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Jameel Jaffer is one of the most important voices for human rights in the United States, especially when it comes to foreign detainees.
Jaffer grew up in Kingston, Ontario, got his masters from Cambridge, a law degree from Harvard, and then clerked for a year at the Supreme Court of Canada. From there, he got a gig as a corporate lawyer in New York, right around the time of the 9/11 attacks.
Jaffer ended up doing some pro bono work at a detention centre in New Jersey and met a young Afghan, who'd overstayed his visa, and was locked up as a terror suspect, with no rights. For Jaffer, it was a life changing moment. He quit his job on Wall Street and took a pay cut, to join the American Civil Liberties Union, and with a few other lawyers, he starting digging into the war on terror and how America dealt with detainees.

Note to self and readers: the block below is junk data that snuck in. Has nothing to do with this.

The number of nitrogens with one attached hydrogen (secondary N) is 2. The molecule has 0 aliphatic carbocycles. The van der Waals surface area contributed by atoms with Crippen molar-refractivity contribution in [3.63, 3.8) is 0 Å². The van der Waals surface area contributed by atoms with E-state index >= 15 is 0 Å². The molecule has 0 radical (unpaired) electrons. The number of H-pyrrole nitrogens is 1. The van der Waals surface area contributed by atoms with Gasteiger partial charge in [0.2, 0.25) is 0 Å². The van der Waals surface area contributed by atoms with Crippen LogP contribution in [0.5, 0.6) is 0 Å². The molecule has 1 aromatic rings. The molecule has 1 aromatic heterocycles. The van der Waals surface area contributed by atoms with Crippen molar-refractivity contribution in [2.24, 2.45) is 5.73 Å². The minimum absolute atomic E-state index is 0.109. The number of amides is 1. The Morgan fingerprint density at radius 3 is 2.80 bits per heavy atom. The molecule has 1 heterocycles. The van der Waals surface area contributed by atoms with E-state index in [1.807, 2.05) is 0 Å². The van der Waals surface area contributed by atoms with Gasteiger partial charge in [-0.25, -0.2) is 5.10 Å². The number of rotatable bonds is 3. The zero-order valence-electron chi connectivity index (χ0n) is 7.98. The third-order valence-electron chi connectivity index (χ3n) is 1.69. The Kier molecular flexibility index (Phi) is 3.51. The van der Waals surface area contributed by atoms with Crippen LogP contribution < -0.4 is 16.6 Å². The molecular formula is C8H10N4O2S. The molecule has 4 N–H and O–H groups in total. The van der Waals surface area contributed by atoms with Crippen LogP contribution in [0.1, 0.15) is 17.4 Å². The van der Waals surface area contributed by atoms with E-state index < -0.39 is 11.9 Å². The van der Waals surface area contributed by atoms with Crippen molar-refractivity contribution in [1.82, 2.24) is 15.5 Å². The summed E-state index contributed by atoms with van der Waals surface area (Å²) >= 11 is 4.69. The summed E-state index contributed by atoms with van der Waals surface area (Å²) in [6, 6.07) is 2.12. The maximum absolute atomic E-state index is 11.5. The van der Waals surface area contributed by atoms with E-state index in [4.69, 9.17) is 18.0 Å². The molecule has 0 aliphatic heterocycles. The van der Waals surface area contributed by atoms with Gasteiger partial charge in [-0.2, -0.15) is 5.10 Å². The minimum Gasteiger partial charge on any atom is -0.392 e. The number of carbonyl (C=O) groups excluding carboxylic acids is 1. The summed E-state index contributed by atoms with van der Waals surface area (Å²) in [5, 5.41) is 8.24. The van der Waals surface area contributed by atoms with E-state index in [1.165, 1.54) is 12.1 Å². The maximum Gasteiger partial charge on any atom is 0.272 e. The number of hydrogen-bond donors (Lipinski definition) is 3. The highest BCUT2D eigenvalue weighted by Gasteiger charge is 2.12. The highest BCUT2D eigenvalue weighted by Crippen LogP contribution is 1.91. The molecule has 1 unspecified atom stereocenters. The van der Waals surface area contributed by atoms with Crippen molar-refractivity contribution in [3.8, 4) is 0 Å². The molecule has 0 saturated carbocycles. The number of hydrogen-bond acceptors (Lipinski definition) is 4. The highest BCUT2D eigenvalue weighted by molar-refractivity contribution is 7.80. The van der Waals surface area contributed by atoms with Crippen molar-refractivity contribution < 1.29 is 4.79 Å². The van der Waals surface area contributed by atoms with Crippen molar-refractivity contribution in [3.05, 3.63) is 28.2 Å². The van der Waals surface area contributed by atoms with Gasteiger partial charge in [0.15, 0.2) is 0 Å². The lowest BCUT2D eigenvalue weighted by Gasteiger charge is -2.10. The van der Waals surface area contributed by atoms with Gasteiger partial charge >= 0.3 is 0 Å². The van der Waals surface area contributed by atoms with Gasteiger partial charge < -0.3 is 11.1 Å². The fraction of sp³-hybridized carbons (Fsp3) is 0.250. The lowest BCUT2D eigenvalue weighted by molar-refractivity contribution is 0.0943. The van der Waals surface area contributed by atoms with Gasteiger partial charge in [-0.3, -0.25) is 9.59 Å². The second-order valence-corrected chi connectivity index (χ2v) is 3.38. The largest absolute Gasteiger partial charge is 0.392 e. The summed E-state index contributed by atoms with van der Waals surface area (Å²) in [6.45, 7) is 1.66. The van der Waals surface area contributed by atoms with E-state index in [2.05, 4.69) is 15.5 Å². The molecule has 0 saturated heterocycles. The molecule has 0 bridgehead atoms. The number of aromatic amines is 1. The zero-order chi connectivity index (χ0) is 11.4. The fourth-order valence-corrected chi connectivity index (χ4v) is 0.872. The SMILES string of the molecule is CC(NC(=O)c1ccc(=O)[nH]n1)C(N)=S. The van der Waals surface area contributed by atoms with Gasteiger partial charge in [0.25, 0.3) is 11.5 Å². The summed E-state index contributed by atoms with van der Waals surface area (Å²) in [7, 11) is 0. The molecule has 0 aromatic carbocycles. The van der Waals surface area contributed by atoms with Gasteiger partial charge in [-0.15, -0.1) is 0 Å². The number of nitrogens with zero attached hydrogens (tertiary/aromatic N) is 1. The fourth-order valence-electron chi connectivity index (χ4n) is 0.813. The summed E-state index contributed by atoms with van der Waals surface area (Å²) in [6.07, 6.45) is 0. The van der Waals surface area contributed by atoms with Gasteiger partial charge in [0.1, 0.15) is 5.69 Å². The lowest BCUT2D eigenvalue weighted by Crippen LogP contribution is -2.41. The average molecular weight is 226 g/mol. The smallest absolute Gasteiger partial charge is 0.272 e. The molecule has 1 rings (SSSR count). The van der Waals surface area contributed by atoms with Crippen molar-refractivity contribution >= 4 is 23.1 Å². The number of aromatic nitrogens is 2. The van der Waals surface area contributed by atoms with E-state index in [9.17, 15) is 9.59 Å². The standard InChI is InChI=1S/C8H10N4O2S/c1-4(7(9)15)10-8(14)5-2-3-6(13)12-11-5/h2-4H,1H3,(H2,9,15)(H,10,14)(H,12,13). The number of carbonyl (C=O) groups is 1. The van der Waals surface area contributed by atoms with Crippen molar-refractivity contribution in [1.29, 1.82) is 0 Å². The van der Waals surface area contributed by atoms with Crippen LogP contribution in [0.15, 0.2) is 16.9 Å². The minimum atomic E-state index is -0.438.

They filed Freedom of Information requests, went to court to get top secret documents, and after six years, Jaffer and his colleagues had uncovered 130,000 pages of classified evidence, detailing widespread torture and abuse in Iraq, Afghanistan, and Guantanamo Bay. Plus, the documents showed that senior U.S officials essentially "signed off" on torture, by tolerating it, encouraging it, or authorizing it.
Jaffer even co-wrote a book about it all, called 'Administration of Torture.'
At present, Jaffer is in court asking that the CIA be held in contempt for their alleged willful destruction of two videotapes depicting prisoner torture. The legal battle goes on.